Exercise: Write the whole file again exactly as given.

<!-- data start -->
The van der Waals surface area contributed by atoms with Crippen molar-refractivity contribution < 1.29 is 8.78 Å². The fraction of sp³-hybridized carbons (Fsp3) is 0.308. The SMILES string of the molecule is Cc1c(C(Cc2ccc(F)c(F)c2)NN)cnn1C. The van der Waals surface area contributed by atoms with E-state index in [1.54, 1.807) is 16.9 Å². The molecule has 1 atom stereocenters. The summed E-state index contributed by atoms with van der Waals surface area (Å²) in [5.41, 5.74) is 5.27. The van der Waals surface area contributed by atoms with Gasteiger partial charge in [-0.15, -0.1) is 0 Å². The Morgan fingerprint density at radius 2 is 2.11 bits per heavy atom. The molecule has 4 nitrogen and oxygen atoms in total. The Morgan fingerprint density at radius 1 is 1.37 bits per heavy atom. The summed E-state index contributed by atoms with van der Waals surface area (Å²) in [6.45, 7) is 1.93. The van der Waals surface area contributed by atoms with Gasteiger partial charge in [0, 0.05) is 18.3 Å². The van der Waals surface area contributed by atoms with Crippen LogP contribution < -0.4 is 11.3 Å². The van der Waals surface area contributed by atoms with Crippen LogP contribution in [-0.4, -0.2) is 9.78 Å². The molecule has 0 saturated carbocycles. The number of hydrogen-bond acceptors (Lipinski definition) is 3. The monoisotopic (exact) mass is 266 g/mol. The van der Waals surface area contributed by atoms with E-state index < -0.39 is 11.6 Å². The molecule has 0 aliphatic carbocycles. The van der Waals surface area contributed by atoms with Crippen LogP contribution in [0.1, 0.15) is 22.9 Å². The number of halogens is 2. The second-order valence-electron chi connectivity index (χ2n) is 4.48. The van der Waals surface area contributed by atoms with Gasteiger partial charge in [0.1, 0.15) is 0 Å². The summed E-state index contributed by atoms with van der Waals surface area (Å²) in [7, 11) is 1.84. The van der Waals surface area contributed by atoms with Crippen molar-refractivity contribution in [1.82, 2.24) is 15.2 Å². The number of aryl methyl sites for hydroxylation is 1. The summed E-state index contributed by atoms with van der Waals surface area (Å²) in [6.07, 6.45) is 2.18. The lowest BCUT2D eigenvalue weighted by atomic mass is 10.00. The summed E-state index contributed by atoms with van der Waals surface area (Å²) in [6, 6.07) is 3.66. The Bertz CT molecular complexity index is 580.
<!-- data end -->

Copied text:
The van der Waals surface area contributed by atoms with Crippen molar-refractivity contribution < 1.29 is 8.78 Å². The fraction of sp³-hybridized carbons (Fsp3) is 0.308. The SMILES string of the molecule is Cc1c(C(Cc2ccc(F)c(F)c2)NN)cnn1C. The van der Waals surface area contributed by atoms with E-state index in [1.54, 1.807) is 16.9 Å². The molecule has 1 atom stereocenters. The summed E-state index contributed by atoms with van der Waals surface area (Å²) in [5.41, 5.74) is 5.27. The van der Waals surface area contributed by atoms with Gasteiger partial charge in [-0.15, -0.1) is 0 Å². The Morgan fingerprint density at radius 2 is 2.11 bits per heavy atom. The molecule has 4 nitrogen and oxygen atoms in total. The Morgan fingerprint density at radius 1 is 1.37 bits per heavy atom. The summed E-state index contributed by atoms with van der Waals surface area (Å²) in [6.45, 7) is 1.93. The van der Waals surface area contributed by atoms with Gasteiger partial charge in [0, 0.05) is 18.3 Å². The van der Waals surface area contributed by atoms with Crippen LogP contribution < -0.4 is 11.3 Å². The van der Waals surface area contributed by atoms with Crippen LogP contribution in [-0.4, -0.2) is 9.78 Å². The molecule has 0 saturated carbocycles. The number of hydrogen-bond acceptors (Lipinski definition) is 3. The monoisotopic (exact) mass is 266 g/mol. The van der Waals surface area contributed by atoms with E-state index < -0.39 is 11.6 Å². The molecule has 0 aliphatic carbocycles. The van der Waals surface area contributed by atoms with Crippen LogP contribution in [0.1, 0.15) is 22.9 Å². The number of halogens is 2. The second-order valence-electron chi connectivity index (χ2n) is 4.48. The van der Waals surface area contributed by atoms with Gasteiger partial charge in [0.1, 0.15) is 0 Å². The summed E-state index contributed by atoms with van der Waals surface area (Å²) in [7, 11) is 1.84. The van der Waals surface area contributed by atoms with Crippen molar-refractivity contribution in [1.82, 2.24) is 15.2 Å². The number of aryl methyl sites for hydroxylation is 1. The summed E-state index contributed by atoms with van der Waals surface area (Å²) in [6.07, 6.45) is 2.18. The lowest BCUT2D eigenvalue weighted by atomic mass is 10.00. The summed E-state index contributed by atoms with van der Waals surface area (Å²) in [6, 6.07) is 3.66. The Bertz CT molecular complexity index is 580.